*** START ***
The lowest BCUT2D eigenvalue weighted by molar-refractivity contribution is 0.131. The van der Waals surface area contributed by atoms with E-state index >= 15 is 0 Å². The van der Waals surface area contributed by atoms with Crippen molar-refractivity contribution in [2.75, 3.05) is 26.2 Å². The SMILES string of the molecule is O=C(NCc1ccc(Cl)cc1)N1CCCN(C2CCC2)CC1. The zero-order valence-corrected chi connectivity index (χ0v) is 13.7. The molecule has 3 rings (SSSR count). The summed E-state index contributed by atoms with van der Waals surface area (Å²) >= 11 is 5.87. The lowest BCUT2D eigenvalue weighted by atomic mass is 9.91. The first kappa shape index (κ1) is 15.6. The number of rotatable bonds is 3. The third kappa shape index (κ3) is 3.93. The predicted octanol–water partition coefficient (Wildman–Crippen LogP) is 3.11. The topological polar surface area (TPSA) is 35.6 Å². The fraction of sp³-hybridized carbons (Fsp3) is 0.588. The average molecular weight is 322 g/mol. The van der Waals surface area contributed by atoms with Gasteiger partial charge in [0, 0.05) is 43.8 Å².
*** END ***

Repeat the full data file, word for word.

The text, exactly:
The lowest BCUT2D eigenvalue weighted by molar-refractivity contribution is 0.131. The van der Waals surface area contributed by atoms with E-state index >= 15 is 0 Å². The van der Waals surface area contributed by atoms with Crippen molar-refractivity contribution in [2.75, 3.05) is 26.2 Å². The SMILES string of the molecule is O=C(NCc1ccc(Cl)cc1)N1CCCN(C2CCC2)CC1. The zero-order valence-corrected chi connectivity index (χ0v) is 13.7. The molecule has 3 rings (SSSR count). The summed E-state index contributed by atoms with van der Waals surface area (Å²) >= 11 is 5.87. The lowest BCUT2D eigenvalue weighted by atomic mass is 9.91. The first kappa shape index (κ1) is 15.6. The number of rotatable bonds is 3. The third kappa shape index (κ3) is 3.93. The predicted octanol–water partition coefficient (Wildman–Crippen LogP) is 3.11. The topological polar surface area (TPSA) is 35.6 Å². The fraction of sp³-hybridized carbons (Fsp3) is 0.588. The average molecular weight is 322 g/mol. The van der Waals surface area contributed by atoms with Gasteiger partial charge in [0, 0.05) is 43.8 Å².